Quantum leaps are jumps from one state to another, preferably from a state of general laziness to one of ultimate productivity (har-har) or from our good old boring present, to the fantastic and awesome future. A quantum leap, in an evolutionary sense, is a game-changing amount of progress in a relatively short time.
Humanity has made some pretty awesome quantum leaps in the past, like: the discovery of fire; the invention of the wheel; the printing press; steam-powered machines; electricity; penicillin; atomic power; the internet.
In time, these quantum leaps have become increasingly many and close together. The more we know the faster we learn. And in the future, this will happen even more rapidly. But in what order we’ll achieve these quantum leaps, no one can truly tell.
1. FTL communication
Whether by using quantum entanglement in some way, or hypothetical particles that we’d eventually discover, or through some yet unsuspected means of breaking the light-speed barrier respectively bridging enormous distances instantaneously, FTL communication will very likely happen one day. If only because we’re incessantly looking for ways to achieve it, and our understanding of quantum physics is ever-growing.
2. Interstellar travel
Whether we achieve superluminal travel or not, is highly debatable, as it would violate so many currently held physical laws as to make any scientist nauseous, but interstellar travel doesn’t necessarily have to be superluminal. We could (and likely will) develop generation ships, or auto-piloted vessels with cryogenized passengers aboard.
3. Artificial ecosystems & advanced hydroponics
Hydroponics are the agriculture of the future. They will be necessary if we are to spend any lengthy period of time off Earth — on space stations or space ships. In larger settlements, like off-world colonies, we will likely develop artificial ecosystems that are as much self-sustained as possible, introducing insects and small animals into hydroponic farms, and even means of producing and recycling soil out of organic and inorganic waste.
The next stage in colonizing other planets (or moons), will be to terraform them — the long-term modification of the local ecosystem to sustain Terran life, including ours. It would involve modifying the local atmosphere, temperature, topography and ecology to achieve a biosphere as similar to Earth’s as possible.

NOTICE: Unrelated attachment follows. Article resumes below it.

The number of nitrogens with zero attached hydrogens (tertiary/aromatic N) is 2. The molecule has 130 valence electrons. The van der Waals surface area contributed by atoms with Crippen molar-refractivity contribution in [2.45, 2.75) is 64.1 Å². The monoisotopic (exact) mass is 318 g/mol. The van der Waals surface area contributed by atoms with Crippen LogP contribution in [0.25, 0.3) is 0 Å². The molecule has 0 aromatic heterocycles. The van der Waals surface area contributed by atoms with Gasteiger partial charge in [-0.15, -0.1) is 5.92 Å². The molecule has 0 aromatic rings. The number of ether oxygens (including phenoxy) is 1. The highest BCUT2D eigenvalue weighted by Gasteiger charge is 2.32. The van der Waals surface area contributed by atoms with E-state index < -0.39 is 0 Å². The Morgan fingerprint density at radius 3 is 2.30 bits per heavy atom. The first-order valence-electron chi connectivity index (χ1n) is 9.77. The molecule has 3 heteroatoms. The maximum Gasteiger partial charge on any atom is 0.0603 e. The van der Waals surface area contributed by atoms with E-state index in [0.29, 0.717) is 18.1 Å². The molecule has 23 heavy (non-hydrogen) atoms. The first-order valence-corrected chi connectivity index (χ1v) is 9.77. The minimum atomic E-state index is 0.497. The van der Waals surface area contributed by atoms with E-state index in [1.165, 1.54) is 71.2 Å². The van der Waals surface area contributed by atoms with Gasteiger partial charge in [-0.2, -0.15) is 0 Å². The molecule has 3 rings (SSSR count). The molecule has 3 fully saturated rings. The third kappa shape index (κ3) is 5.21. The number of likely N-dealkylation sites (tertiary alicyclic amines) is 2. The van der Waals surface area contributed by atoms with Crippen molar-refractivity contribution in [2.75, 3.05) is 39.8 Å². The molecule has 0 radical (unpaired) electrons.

Ever-lasting youth by means of artificial renewal of cells, organs and ultimately the entire body. Whether it’s by altering the genetic code on cellular level, transplantation of cloned or lab grown organs, the insertion of nanites that can take over the function of deceased cells, or some other yet unsuspected technology, rejuvenation is very high on our list of things to invent. Because we’re still scared shitless of our own mortality, and the more we achieve, the more we want to tamper with it.
Today, cryogenics is basically only a deep-freezing of human heads with a high probability of cellular decay before the achievement of means to resuscitate the individuals those heads used to contain. But in the future, cryogenics will evolve into viable means of stopping the aging process (or at least reducing it to a glacial pace). Why would you want to get deep-frozen? To bridge the time to your interstellar destination, to arrest the evolution of a yet-incurable disease, to shortcut into the future (just because you can).
7. Human-computer merging
The uploading of human consciousness into an artificial neuronal network; advanced cybernetics and mechanical augmentations of the human body; or a merger of the two at an almost 50% ratio. We’ve already come a very long way in terms of cybernetic prostheses and have even successfully combined animal neuronal output with electronic neural networks (just think of the rat brained robot). One day we might not be able to tell whether we’re talking to a machine or a human, and I don’t mean over the internet.
One of the classic brainchildren of science-fiction are miniature robots—also called nanites—that operate on sub-cellular levels. Although nanorobotics is a field that’s continuously growing, we might yet be a good stretch away from the nanites of sci-fi. And when we’ll get there, I’m not so sure things will go as smoothly as we hope. Something so small, potentially capable of infesting mechanical as well as organic organisms, potentially able to repair and reproduce itself… we might be releasing a nano-plague upon humanity. Stargate’s Replicators, anyone?
a.k.a. The Singularity *dun dun duuunn*